dust in the air which I don’t want to get into my nose,
lungs, or eyes.
I installed the grip safety onto the frame with a hammer pin, then
taped the grip safety down so the gun would be smooth when
took my Dremel® tool with a
1/4“ fine sanding drum and blended the frame with the bottom
of the grip safety until smooth.
I smoothed everything up by shoe shining with 400-grit
paper, followed with a Cratex® bit.
blended the top of the grip safety with the frame in the same
objective here is to make a smooth surface for the web of the
thumb, and to make everything look smooth and professionally
the Mainspring Housing
I purchased a polymer flat mainspring housing (MSH), I really
didn’t like the feel of the polymer.
I had a blue steel flat mainspring housing in my parts
bin which I decided to use.
I wanted the mainspring housing to fit just as cleanly
as I did the rest of the gun.
First I assembled the mainspring housing and parts as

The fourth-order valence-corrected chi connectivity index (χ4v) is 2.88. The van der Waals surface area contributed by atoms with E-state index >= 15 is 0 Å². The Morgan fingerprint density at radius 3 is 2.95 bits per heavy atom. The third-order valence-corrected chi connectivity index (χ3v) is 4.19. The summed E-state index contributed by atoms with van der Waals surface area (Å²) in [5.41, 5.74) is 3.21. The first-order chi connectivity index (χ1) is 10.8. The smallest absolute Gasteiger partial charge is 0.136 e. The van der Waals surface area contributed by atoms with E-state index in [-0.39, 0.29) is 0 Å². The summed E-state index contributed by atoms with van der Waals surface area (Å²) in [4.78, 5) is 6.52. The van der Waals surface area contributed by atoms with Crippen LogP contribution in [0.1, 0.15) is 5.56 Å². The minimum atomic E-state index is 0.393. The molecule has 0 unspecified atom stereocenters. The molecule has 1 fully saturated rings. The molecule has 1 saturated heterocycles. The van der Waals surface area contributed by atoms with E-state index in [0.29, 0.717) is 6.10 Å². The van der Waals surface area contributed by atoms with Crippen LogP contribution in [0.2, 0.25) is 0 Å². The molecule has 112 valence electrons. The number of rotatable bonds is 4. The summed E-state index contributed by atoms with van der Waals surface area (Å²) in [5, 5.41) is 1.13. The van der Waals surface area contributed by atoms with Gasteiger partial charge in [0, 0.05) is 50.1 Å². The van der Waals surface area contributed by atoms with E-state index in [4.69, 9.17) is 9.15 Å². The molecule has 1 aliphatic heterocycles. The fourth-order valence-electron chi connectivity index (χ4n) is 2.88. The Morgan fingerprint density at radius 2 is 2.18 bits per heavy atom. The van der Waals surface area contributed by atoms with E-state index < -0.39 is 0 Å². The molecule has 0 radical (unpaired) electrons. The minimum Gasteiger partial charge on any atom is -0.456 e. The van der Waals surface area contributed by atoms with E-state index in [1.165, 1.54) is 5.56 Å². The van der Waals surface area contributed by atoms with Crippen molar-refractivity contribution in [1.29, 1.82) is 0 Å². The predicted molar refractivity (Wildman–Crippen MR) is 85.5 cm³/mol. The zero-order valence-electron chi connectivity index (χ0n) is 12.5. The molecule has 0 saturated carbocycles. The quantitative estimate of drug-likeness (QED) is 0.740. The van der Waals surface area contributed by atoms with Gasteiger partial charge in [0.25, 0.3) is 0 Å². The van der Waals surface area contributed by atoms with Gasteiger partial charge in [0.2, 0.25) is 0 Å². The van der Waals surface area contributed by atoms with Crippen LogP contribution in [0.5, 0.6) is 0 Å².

illustrated above. I
installed the cap and plunger onto the mainspring, installed
them into the housing, put the housing in my vise and used a
punch to push the plunger into the housing so I could install
the retaining pin. I
wore safety glasses in case the punch slipped.
There is nothing worse than having springs and
small parts fly off to who knows where and trying to find them
in a crowded gun room. I
think they go to the same place as odd socks!
I assembled the sear spring and mainspring housing in the frame.
I put 3 layers of tape over the bottom of the magazine
well, and then took my bastard file and draw-filed the bottom of the MSH
until it was flat with the frame.
I then polished the bottom of the frame and MSH with a
400-grit paper wrapped around a bastard file.
The rear corners of the frame were beveled but didn’t match the
MSH. I put a fine
sanding drum on the Dremel® and beveled the corners of the
frame to match the MSH, then polished out the tool marks with
a Cratex® bit.
I had used this flat mainspring housing to practice checkering, but
buggered it up. I
used my bastard file to draw-file off the checkering, then
shoe-shined it with 400-grit paper.